Home of the Practically Perfect Pink Phlox and other native plants for pollinators
Thursday, February 18, 2010
so many ways within the waterfall for water to fall.
You've asked your gardenblogging friends "How do you add magic to the garden?" I've given this a great deal of thought and wanted to be able to respond with more then the glib comment I originally gave you. It's true, we know immediately when we are in a magical space. Perhaps it's the lighting as it falls through the leaves of a tree or the paths that lead us around corners, but for me...it's more about our ability to suspend the concrete mind and go into our imaginations.
As a young child, with three sisters living in a small house ...space was at a premium. I found refuge and quiet amidst the noise and bustle under the coffee table! I would crawl under there with my pillow and from that little clubhouse for one would be magically transported to Captain Kangaroo's with Bunny Rabbit and Grandfather Clock! Later, I would discover books and the magic carpet ride to even more adventures.
But, the most powerful of all magical places for me as a child were outdoor spaces.
A backyard, a bower of trees or a woodland garden. One of my earliest memories is of the sights, sounds and sensations of making mud pies in my grandmother's front yard... Side by side, my big sister and I dug the dirt, added the water and shaped our mud pies. Pat, pat, pat went our little hands...dirt and muddy water splashing us both. It's a sweet and joyful memory for me.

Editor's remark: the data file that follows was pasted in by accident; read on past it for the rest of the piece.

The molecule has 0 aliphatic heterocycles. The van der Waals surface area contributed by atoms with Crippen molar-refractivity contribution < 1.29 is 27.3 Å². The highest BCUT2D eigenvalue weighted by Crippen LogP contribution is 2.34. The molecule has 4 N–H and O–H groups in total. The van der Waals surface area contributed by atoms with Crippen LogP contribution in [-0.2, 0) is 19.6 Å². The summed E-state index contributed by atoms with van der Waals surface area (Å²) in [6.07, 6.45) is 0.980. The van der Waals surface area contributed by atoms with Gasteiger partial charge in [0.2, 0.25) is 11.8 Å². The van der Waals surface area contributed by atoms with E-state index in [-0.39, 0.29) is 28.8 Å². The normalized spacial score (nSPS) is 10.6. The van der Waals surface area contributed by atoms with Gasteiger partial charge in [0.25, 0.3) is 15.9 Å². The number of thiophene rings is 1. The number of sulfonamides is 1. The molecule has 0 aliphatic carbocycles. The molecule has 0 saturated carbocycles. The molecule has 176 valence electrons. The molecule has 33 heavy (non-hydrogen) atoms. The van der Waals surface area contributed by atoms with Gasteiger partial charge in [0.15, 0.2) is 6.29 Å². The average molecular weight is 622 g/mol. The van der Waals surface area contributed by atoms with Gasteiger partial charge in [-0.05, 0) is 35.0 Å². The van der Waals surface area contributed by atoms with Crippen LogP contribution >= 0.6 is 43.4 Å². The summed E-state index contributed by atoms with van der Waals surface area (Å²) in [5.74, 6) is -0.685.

When we are outdoors all the senses are engaged...We see the changing colors. We feel the air as it blows across our face. We feel the sun warming our skin. We feel the grass beneath our feet and the soft velvet texture of flower petals. We can hear the birds singing. We can smell the fresh soil and the scent of flowers. We experience the world.
I am so very glad you want your daughters to be able to find magic. You are a wise father. We live in a world were urban and suburban children are deprived of mud pie making memories. Where terms like Nature Deficit Disorder are entering the conversation. Where children have schedules as busy as their parents'. We want our children to be educated, to get in the right schools, to be capable decision makers and to be successful. But, right now, in those precious few years of early childhood, their imaginations are taking shape...They can delight in the feel of mud on their hands, they can imagine dogs and puppies in clouds and they can see fairies dancing amidst the flowers.
So Dave, continue what you're doing, read to them, write poems with them, take them for adventures, introduce them to the forests and woods, let them lay in the grass and watch the clouds, give them spaces to explore and hide, let them make mud pies and get dirty...because it is those experiences that will allow them to find the magic in the everyday and in any garden they visit.
for more on magic from Dave/Home Garden go here
quote from john thompson